The Easter Egg Roll is one of the White House’s biggest annual events.
It is held on Easter Monday and is attended by children and parents who acquire their free tickets via an online lottery system. In 2018 around 30,000 guests attended.
However, the history of this seemingly harmless celebration, in which children roll eggs down the South Lawn with a wooden spoon, has had its share of controversy.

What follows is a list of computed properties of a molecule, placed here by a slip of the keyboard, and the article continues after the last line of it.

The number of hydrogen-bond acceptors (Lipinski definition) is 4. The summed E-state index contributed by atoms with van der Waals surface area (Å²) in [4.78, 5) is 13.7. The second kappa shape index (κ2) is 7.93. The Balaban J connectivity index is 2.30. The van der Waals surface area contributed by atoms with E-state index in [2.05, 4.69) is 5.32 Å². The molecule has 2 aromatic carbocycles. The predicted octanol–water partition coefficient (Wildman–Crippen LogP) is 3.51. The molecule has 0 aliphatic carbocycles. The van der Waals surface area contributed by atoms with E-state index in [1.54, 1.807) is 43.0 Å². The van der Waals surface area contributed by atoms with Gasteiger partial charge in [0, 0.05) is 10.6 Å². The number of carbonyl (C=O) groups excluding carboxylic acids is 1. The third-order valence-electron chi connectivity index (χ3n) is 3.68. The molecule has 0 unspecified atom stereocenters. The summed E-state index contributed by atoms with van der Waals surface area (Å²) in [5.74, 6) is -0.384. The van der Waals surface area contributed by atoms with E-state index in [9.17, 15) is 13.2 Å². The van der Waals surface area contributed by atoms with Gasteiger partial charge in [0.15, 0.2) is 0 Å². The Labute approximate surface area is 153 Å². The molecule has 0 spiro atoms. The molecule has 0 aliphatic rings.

Back in the 1870s, when the Easter Egg Roll started, it was originally celebrated at the Capitol building in Washington, D.C. But this soon came under criticism, as some spoilsports claimed that the Easter Egg Roll made a mess of the grass. Opposition was so great that a law banning the Roll was passed in 1876.
The following year it was too rainy to celebrate the Roll, but in 1878 the children who went to the Capitol with their eggs, were turned away by the police. They apparently headed for the White House where the gates were opened and the tradition of the Easter Egg Roll at the White House began.